BEIJING—The Chinese regime on Oct. 29 rolled out new guidelines to lower the protein content in soymeal of animal feed, and oilseed traders expect soy consumption to be affected by it.
The nation has been pursuing multiple ways to reduce its consumption of feed ingredient soymeal, made from soybeans, amid a festering trade war with the United States, its second biggest supplier of beans.
China, which typically buys about two thirds of globally traded soybeans to help feed its huge livestock herd, has been taking steps such as turning to alternative meals and reducing protein levels in feed.
China’s Feed Industry Association on Friday approved new standards for feed for pigs and chickens, lowering the protein levels in pig feed by 1.5 percentage points and those for chickens by one percentage point, the agriculture ministry said in a statement that day.
The standards are only guidelines and the ministry did not say when they would take effect, with traders saying that prices would continue to be the key focus for soymeal consumers.
The ministry said on Friday that the new standards would cut China’s annual consumption of soybeans by 15.4 million tons, marking a drop of about 13 percent from the last crop year in the world’s top buyer of the oilseed.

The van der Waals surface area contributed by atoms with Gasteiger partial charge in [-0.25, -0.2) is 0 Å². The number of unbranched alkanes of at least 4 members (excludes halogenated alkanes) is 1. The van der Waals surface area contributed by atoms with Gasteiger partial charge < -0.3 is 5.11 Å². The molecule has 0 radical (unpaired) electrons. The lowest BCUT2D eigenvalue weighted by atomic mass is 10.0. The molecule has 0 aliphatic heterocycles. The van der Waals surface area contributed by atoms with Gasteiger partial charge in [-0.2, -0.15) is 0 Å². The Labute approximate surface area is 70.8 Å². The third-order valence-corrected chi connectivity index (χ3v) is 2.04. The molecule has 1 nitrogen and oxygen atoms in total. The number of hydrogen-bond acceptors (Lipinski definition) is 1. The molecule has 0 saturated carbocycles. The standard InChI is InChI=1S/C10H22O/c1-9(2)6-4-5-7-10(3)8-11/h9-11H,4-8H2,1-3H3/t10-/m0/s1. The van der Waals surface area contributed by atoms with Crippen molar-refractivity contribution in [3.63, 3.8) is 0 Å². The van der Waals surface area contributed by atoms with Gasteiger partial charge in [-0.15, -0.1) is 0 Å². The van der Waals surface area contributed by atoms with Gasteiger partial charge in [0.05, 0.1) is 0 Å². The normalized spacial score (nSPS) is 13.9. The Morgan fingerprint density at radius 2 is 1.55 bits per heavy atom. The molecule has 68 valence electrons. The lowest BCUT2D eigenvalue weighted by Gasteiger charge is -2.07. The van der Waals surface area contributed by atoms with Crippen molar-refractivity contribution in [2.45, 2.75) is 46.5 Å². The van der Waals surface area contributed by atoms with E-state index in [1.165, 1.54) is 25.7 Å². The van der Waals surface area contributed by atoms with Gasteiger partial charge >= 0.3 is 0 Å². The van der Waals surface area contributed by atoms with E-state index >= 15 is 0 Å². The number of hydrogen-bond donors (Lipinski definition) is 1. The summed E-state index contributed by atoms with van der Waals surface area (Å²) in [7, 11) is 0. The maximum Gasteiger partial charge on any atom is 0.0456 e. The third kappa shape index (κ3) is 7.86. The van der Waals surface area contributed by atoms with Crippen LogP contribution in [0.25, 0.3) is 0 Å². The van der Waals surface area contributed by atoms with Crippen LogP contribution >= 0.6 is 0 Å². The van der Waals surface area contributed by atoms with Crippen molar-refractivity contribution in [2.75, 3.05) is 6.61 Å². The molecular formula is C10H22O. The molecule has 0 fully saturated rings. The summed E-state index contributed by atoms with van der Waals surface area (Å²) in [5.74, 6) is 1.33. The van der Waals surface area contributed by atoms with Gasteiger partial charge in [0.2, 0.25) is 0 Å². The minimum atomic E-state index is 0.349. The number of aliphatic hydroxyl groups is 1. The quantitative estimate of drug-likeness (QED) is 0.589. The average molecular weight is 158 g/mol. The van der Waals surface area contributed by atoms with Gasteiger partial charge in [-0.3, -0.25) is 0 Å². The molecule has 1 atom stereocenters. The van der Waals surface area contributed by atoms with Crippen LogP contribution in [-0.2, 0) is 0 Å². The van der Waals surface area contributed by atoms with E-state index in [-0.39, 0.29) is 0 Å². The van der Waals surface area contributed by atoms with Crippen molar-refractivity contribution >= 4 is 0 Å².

The ministry also said that China’s overall yearly consumption of soymeal would fall by 12 million tons. The country used 78 million tons of soymeal to make animal feed in the 2017-18 crop year.
The agriculture ministry said China depended on imports for nearly 80 percent of its protein raw materials, and that this had caused a “bottleneck” to development of the country’s feed and livestock sectors.
The National Development & Reform Commission (NDRC)—the state economic planner—in July discussed ways to switch up pigs’ diets with major feed makers including New Hope Group, Dabeinong, CP Group and Hefeng Group.
Turning to Brazil
China is entering what is typically its top buying season for U.S. soybeans. However, only a handful of U.S. cargos have arrived in the country in recent months and it is expected to largely rely on beans from top supplier Brazil.
Its soybean imports are set to drop by a quarter in the last three months of 2018, their biggest fall in at least 12 years as buyers curb purchases.
Beijing imposed 25 percent tariffs on $34 billion worth of U.S. products including soybeans on July 6, in retaliation for U.S. tariffs on Chinese goods of the same amount.
Soymeal futures on the Dalian Commodity Exchange for January delivery fell more than 1 percent on Monday to 3,349 yuan per ton.
The new guidelines is expected to have an impact.
“This will have a very important impact on industry, but it’s still not clear how long it will take to be fully introduced,” said Yang Linqin, an analyst at Cofco Futures.
By Chen Aizhu, Li Pei & Dominique Patton